Academic Quality Assurance Committee monitors the performance of students, including attrition, further study and employment rates and grade distribution, and College reports on quality assurance processes for assessment activities, including alignment with national and international disciplinary and interdisciplinary standards, as well as qualification type learning outcomes.
Since first semester 1994, ANU uses a grading scale for all courses. This grading scale is used by all academic areas of the University.
Support for students
The University offers students support through several different services. You may contact the services listed below directly or seek advice from your Course Convener, Student Administrators, or your College and Course representatives (if applicable).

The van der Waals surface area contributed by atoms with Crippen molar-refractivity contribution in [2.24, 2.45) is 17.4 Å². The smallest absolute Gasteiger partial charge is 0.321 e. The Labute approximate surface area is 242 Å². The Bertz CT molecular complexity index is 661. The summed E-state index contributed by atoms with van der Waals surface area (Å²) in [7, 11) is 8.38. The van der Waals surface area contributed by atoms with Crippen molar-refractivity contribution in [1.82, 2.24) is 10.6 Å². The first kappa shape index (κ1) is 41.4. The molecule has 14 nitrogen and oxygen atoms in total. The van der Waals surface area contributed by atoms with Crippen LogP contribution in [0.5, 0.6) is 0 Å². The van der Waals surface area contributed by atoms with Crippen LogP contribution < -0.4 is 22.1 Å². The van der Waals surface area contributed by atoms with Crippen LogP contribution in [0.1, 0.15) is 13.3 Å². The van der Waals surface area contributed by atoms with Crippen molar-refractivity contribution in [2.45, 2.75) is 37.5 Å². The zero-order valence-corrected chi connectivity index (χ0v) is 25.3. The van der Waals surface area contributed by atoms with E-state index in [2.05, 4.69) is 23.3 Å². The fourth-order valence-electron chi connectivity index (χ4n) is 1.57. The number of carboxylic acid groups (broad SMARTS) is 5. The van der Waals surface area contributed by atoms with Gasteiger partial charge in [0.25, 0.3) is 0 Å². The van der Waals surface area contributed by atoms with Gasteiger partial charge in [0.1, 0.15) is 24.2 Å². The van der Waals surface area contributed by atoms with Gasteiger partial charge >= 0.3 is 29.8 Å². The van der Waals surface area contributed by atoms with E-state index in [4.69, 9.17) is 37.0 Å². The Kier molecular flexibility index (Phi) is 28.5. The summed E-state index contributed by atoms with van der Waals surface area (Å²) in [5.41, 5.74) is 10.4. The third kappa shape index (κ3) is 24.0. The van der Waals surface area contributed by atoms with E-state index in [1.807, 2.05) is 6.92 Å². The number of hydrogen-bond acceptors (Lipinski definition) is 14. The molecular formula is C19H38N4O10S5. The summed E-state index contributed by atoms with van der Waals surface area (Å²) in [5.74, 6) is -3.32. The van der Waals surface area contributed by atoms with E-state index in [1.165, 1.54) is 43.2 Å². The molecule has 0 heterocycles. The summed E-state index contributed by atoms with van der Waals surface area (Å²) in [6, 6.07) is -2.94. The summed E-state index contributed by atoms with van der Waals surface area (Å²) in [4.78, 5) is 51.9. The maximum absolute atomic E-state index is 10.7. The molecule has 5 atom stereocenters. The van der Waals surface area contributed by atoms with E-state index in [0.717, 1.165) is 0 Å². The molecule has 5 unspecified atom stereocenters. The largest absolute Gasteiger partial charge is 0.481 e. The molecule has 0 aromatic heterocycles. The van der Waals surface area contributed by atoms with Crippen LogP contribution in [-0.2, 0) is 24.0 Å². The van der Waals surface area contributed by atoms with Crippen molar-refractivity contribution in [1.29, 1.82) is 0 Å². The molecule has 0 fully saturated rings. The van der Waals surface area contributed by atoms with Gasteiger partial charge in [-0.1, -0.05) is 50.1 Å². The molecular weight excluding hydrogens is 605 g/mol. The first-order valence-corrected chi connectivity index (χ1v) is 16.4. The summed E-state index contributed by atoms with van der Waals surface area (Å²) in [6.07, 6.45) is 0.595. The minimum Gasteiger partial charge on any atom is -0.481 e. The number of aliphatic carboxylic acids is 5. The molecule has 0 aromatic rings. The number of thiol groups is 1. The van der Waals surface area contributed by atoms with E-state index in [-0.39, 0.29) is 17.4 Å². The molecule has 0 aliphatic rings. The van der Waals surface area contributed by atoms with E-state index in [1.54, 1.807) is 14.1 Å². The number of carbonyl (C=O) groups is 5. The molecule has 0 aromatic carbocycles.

- ANU Health, safety & wellbeing for medical services, counselling, mental health and spiritual support
- ANU Diversity and inclusion for students with a disability or ongoing or chronic illness
- ANU Dean of Students for confidential, impartial advice and help to resolve problems between students and the academic or administrative areas of the University
- ANU Academic Skills and Learning Centre supports you make your own decisions about how you learn and manage your workload.
- ANU Counselling Centre promotes, supports and enhances mental health and wellbeing within the University student community.
- ANUSA supports and represents undergraduate and ANU College students
- PARSA supports and represents postgraduate and research students
Steve Sault's current research interests focus on equity market anomalies and utilising computational linguistics to assess the content and sentiment of online information.
Dr Stephen Sault